On December 3, 2002, the U.S. Centers for Medicare and Medicaid Services (CMS) announced the adoption of a new initiative to crack down on what it deems "excessive claims for outlier payments" from acute care hospitals. Specifically, CMS directed fiscal intermediaries to identify hospitals with relatively high outlier payment revenues, scrutinize the billing practices at these facilities and refer appropriate cases to the CMS Program Integrity Unit or the Office of Inspector General for further inquiry. CMS also announced that it will likely revamp the existing outlier payment mechanism in order to "strengthen the agency’s efforts to further reduce inappropriate billing for Medicare services."
A hospital reimbursed through Medicare’s general acute care inpatient prospective payment system is generally paid a predetermined amount, based principally on the patient’s diagnosis. It is referred to as the DRG payment rate and is used to cover the capital and operating expenses incurred in furnishing inpatient care to a Medicare Part A beneficiary. The hospital is at risk for costs up to the full DRG payment rate as well as a fixed amount (approximately $33,560 for FY03) above that rate. Medicare will, however, make an outlier payment to the hospital to reimburse it for 80 percent of all reasonable costs in excess of the combined DRG payment rate and fixed amount. For purposes of this calculation, Medicare defines reasonable costs as actual billed charges for covered items or services furnished to the beneficiary discounted by the hospital’s specific cost-to-charge ratio from its most recent settled cost report (subject to a floor).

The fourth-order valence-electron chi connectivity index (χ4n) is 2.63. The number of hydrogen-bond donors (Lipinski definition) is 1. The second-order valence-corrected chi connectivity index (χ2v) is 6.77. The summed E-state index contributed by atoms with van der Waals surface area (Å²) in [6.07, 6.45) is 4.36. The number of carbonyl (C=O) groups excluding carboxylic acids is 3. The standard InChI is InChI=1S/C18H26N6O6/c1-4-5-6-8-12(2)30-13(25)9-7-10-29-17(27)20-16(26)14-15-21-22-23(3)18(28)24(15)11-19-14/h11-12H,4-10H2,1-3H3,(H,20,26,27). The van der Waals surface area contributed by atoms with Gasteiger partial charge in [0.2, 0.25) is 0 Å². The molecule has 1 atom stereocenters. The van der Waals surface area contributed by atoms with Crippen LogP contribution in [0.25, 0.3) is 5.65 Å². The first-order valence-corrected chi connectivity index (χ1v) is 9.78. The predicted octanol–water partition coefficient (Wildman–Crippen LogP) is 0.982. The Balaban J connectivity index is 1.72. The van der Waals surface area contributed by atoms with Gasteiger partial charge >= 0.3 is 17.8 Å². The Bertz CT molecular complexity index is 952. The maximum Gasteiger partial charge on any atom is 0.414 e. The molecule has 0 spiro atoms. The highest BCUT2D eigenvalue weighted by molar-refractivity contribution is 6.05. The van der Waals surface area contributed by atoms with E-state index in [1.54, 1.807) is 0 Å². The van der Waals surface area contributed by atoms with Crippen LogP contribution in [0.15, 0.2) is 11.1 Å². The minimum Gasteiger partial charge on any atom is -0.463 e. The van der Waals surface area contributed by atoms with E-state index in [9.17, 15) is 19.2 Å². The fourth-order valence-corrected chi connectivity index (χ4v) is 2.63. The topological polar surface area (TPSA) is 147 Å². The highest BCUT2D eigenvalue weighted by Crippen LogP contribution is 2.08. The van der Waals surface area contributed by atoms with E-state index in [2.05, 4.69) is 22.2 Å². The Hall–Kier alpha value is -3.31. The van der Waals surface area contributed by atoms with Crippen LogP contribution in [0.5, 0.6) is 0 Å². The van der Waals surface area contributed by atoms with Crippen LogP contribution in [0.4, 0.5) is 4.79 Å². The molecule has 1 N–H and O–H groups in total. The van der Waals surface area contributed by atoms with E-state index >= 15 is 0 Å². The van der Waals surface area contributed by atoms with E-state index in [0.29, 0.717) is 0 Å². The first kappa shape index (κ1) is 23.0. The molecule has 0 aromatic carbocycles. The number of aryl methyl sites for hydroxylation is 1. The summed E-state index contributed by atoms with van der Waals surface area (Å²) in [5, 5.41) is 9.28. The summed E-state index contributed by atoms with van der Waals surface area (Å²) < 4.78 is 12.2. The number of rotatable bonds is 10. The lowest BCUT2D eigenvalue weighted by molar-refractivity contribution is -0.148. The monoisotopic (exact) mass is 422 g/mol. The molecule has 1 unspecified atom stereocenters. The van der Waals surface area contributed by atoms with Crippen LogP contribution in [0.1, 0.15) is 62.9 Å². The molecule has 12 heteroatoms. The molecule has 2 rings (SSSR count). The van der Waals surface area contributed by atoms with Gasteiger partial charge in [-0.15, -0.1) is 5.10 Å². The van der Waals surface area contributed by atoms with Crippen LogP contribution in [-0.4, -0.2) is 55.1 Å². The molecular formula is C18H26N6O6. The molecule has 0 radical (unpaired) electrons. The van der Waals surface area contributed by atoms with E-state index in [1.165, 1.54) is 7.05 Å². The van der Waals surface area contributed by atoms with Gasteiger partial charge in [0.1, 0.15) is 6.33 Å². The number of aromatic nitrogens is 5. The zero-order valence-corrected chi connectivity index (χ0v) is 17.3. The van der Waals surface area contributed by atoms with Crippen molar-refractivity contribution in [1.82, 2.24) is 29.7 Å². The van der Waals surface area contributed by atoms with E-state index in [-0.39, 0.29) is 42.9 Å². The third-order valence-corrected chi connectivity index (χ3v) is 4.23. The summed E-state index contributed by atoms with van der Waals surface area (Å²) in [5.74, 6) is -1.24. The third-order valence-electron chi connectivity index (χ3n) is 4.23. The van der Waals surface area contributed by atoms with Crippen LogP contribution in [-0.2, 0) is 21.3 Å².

In Transmittal Letter A-01-122, issued to Medicare fiscal intermediaries on December 3, 2002, CMS states that "some hospitals may be attempting to ‘game’ the current payment system" by rapidly increasing their billed charges. Since the cost reports from these periods have not been settled, the fiscal intermediary continues to apply a dated cost-to-charge ratio in discounting the hospital’s billed charges to its actual costs for purposes of calculating the outlier payment. If the provider has increased its billed charges substantially since its last settled cost report, however, the older cost-to-charge ratio may no longer effectively convert billed charges to costs actually incurred in furnishing care. CMS believes that such situations may result in inappropriate outlier payments to the provider.